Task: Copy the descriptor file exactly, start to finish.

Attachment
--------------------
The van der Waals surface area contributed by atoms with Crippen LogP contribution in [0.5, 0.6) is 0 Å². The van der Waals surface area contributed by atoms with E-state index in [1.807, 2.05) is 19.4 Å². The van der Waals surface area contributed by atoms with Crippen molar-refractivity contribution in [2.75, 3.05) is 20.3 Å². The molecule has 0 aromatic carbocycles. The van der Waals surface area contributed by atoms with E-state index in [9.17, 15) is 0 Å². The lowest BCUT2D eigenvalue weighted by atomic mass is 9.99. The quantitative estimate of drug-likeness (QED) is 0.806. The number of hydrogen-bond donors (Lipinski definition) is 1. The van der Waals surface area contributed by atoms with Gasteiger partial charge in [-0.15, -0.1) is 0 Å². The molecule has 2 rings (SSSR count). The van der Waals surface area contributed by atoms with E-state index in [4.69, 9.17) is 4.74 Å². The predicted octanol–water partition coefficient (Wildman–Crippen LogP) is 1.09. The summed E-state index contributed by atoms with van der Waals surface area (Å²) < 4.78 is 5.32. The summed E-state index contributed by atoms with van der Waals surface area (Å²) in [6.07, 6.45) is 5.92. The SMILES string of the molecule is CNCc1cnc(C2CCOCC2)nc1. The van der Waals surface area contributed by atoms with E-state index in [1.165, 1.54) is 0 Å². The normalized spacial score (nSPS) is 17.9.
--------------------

The van der Waals surface area contributed by atoms with Crippen LogP contribution in [0.5, 0.6) is 0 Å². The van der Waals surface area contributed by atoms with E-state index in [1.807, 2.05) is 19.4 Å². The van der Waals surface area contributed by atoms with Crippen molar-refractivity contribution in [2.75, 3.05) is 20.3 Å². The molecule has 0 aromatic carbocycles. The van der Waals surface area contributed by atoms with E-state index in [9.17, 15) is 0 Å². The lowest BCUT2D eigenvalue weighted by atomic mass is 9.99. The quantitative estimate of drug-likeness (QED) is 0.806. The number of hydrogen-bond donors (Lipinski definition) is 1. The van der Waals surface area contributed by atoms with Gasteiger partial charge in [-0.15, -0.1) is 0 Å². The molecule has 2 rings (SSSR count). The van der Waals surface area contributed by atoms with E-state index in [4.69, 9.17) is 4.74 Å². The predicted octanol–water partition coefficient (Wildman–Crippen LogP) is 1.09. The summed E-state index contributed by atoms with van der Waals surface area (Å²) < 4.78 is 5.32. The summed E-state index contributed by atoms with van der Waals surface area (Å²) in [6.07, 6.45) is 5.92. The SMILES string of the molecule is CNCc1cnc(C2CCOCC2)nc1. The van der Waals surface area contributed by atoms with E-state index in [1.165, 1.54) is 0 Å². The normalized spacial score (nSPS) is 17.9.